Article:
Ezra Klein reports:
Notice that adding new jobs at a rate of 200,000 a month would take us 150 months — or 12.5 years — to get back to normalcy. So far, only April has seen more than 200,000 in non-census jobs growth — and even then, just barely.
This in my view is a puzzle for all theories of labor market adjustment. Why does it take so long? This isn't one of those West European scenarios where, due to benefits, being unemployed is permanently somewhat attractive alternative for some subset of the work force. Nor is the United States a country where employers cannot fire recalcitrant workers.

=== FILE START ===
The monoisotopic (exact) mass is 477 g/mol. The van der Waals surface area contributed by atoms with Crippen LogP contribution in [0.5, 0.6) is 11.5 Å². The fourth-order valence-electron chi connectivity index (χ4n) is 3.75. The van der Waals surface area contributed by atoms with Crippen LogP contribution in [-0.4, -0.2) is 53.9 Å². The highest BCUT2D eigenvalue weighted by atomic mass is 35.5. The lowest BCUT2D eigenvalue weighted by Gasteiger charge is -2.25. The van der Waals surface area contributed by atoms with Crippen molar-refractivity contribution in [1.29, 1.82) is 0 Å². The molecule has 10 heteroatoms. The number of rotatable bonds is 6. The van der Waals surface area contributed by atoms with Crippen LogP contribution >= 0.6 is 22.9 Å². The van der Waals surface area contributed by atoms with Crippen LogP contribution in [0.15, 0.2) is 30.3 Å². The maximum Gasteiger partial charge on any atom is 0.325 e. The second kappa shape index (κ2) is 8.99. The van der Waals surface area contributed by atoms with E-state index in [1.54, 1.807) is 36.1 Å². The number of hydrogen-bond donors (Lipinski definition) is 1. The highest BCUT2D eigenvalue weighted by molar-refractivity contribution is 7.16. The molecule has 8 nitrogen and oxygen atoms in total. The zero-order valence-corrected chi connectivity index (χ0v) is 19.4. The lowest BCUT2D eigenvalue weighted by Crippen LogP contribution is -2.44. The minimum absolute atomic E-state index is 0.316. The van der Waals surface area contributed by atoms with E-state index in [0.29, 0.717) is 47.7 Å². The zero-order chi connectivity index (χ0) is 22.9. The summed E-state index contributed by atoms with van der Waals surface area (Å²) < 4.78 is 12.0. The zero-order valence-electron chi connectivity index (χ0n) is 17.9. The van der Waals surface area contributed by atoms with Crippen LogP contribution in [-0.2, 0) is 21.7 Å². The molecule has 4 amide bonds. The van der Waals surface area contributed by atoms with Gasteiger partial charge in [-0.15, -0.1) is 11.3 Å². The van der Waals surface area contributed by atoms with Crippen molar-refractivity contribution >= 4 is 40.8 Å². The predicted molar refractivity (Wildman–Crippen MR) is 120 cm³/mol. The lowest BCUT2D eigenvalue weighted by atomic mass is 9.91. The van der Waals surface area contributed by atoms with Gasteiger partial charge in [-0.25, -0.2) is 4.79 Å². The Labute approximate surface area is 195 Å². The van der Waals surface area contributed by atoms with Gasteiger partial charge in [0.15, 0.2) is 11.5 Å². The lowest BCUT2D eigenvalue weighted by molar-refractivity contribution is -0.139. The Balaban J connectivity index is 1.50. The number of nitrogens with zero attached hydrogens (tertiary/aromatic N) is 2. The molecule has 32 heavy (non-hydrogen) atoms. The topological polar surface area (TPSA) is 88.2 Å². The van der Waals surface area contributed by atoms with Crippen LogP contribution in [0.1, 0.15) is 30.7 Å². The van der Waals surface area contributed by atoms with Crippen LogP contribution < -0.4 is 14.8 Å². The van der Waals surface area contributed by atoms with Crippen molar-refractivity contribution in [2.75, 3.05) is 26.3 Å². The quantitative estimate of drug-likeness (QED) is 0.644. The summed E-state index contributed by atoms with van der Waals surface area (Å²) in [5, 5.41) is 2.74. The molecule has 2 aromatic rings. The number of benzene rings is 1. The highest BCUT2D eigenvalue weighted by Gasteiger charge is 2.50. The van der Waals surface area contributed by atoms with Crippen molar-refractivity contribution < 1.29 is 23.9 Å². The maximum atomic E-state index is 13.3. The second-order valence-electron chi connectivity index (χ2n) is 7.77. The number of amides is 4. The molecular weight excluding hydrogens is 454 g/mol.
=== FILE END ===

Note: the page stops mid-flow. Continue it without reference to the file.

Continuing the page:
If monetary velocity fell by eleven percent, is it the view of the Keynesians that the required nominal wage adjustment takes so many years? Hysteresis means that unemployment gets "baked in" to some extent, but if anything you might expect that to speed up shorter-term adjustment in the work force, to avoid such a fate.
Does the required "recalculation" take so long? I find myself coming back to the view that many previously employed workers simply have a current marginal product pretty close to zero.
Addendum: Arnold Kling comments.